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October 16-20, Iraqi army held a lightning-fast military operation against Kurdish separatists in the north of Iraq. At the moment, the Iraqi military controls the northern province of Kirkuk and the eponymous city, as well as the provinces of Nineveh and Diyala. The Iraqi army, with the support of the Shiite group "Hasd al-Shaabi", took the city of Altun Kupri on October 20. Since 2014, these territories have been under the control of the regional government of Kurdistan and Peshmerga, after the Iraqi military retreated from there under the onslaught of ISIS. Now the soldiers of the Kurdish military formation of the Peshmerga retreated to the territory of Iraqi Kurdistan.
These events were preceded by a referendum on the independence of Iraqi Kurdistan on September 25, which was conducted by local authorities without agreement with the central government in Baghdad. 93% of the region's population voted to withdraw from Iraq. Iraqi Prime Minister Haider Al-Abadi decided to conduct a military operation after a 48-hour ultimatum to the President of Iraqi Kurdistan Masud Barzani. The military operation in the north of Iraq is an integral part of Baghdad's strategy to combat Kurdish separatism.
With the help of a blitzkrieg in northern Iraq, Haider Al-Abadi demonstrated to the Kurdish elites the ability to effectively defend the territorial integrity of Iraq with the help of military force. Like, the Iraqi army freed Kirkuk from the peshmerga, and tomorrow it will launch an offensive against Erbil, the administrative center of Iraqi Kurdistan. The purpose of the military operation is to intimidate Kurdish politicians, to force them to change their minds to separate from Iraq. The military conflict in the territory of Iraqi Kurdistan will not bring the Kurds anything but human sacrifices, destruction and socio-economic instability. This was already the case during Operation Anfal in 1987-89, which resulted in the death of 182,000 Kurds, and 700,000 were sent to concentration camps. Then the Iraqi military burned 4 thousand out of 5 thousand Kurdish villages. No one in Iraqi Kurdistan is interested in the war with Baghdad on its territory. The region is the most economically developed and prosperous in Iraq. Kurds do not want new persecution. About 100,000 Kurds have already left the territories of northern Iraq liberated by the Iraqi forces. The authorities of Iraqi Kurdistan suspended preparations for the presidential elections and rescheduled them for November 1.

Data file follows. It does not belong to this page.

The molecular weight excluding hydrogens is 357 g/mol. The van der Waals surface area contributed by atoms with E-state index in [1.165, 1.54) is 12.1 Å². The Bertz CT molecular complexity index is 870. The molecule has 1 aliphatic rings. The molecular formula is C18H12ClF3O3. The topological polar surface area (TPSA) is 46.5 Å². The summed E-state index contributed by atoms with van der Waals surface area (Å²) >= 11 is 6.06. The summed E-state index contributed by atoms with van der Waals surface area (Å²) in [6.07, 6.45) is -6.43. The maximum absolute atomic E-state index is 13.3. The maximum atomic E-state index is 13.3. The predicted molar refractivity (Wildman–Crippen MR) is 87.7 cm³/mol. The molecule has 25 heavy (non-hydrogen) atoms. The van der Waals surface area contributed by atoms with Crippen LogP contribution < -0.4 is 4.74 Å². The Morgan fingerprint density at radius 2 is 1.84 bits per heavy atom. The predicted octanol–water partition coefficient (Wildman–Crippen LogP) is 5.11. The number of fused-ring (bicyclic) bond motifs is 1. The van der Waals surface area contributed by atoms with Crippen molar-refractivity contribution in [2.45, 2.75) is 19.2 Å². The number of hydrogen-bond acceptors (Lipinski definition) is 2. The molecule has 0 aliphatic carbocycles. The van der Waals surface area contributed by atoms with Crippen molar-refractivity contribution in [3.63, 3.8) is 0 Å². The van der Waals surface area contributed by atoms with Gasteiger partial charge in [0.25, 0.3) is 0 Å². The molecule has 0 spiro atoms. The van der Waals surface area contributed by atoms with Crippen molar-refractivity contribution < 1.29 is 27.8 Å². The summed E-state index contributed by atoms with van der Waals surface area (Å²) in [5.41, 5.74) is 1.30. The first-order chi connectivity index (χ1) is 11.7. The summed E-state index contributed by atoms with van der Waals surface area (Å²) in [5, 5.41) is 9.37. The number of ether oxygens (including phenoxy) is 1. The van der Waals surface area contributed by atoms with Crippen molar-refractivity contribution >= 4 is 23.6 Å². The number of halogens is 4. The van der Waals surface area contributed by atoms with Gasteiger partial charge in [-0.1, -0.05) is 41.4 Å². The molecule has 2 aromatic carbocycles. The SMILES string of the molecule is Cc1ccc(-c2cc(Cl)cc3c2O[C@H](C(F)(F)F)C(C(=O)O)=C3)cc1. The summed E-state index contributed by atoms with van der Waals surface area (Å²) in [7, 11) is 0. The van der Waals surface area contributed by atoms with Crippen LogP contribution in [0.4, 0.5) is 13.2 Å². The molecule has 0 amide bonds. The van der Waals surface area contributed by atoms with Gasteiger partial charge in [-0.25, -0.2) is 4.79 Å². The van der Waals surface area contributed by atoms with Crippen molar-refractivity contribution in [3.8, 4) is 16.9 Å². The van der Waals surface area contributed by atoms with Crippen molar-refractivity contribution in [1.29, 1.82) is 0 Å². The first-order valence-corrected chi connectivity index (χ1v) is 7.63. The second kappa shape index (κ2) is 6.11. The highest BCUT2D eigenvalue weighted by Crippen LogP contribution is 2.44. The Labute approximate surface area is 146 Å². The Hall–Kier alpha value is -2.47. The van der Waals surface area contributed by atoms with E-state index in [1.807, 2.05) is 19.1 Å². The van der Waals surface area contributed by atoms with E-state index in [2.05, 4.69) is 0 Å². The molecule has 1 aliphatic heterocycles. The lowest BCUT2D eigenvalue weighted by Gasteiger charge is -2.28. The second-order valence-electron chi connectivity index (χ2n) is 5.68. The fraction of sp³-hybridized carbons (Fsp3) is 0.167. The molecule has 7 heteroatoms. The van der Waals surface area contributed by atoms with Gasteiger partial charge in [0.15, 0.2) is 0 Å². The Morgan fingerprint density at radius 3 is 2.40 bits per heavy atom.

The position of the Iraqi prime minister in the dialogue with the Kurds was reinforced by Turkey and Iran, despite the existing disagreements in the Middle East. Kurds are a common problem of the authorities of Iraq, Iran and Turkey. At the junction of the borders of all these countries and Syria, there are more than 30 million ethnic Kurds who dream of creating their own state and arrange terrorist attacks and provocations. The authorities of the three countries are interested in preventing the activation of Kurdish separatism. Turkish President Recep Erdogan considers the leadership of Iraqi Kurdistan responsible for the bloodshed. While the Iraqi army fought with peshmerga, the Turkish army occupied military bases and airfields in the Syrian province of Idlib, which borders on the autonomous education of Rozhava, also known as the Syrian Kurdistan. Under the sauce of creating a de-escalation zone in Idlib, the Turkish military are preparing to restrain the activity of the Kurdish organization PKK-YPG in the north of Syria, which can interact with Iraqi Kurds. Turkish Foreign Minister Mevlüt Çavosoglu stressed that the Kurdish authorities miscalculated with holding a referendum on independence and instead of consolidating the Kurds and gaining the profit they sowed chaos and doubt.
Iraqi government managed (through a military operation) to deprive the Kurdish separatists of the major share of the revenues from oil produced in the province of Kirkuk. Kurds lost control over half of the oil and gas fields, from which they sold 300,000 barrels of oil per day. According to Anadolu, daily Kurds exported 800 thousand barrels of oil, earning 4.5-5 million dollars. Oil reserves in the province of Kirkuk are 13 billion barrels (12% of Iraq's reserves).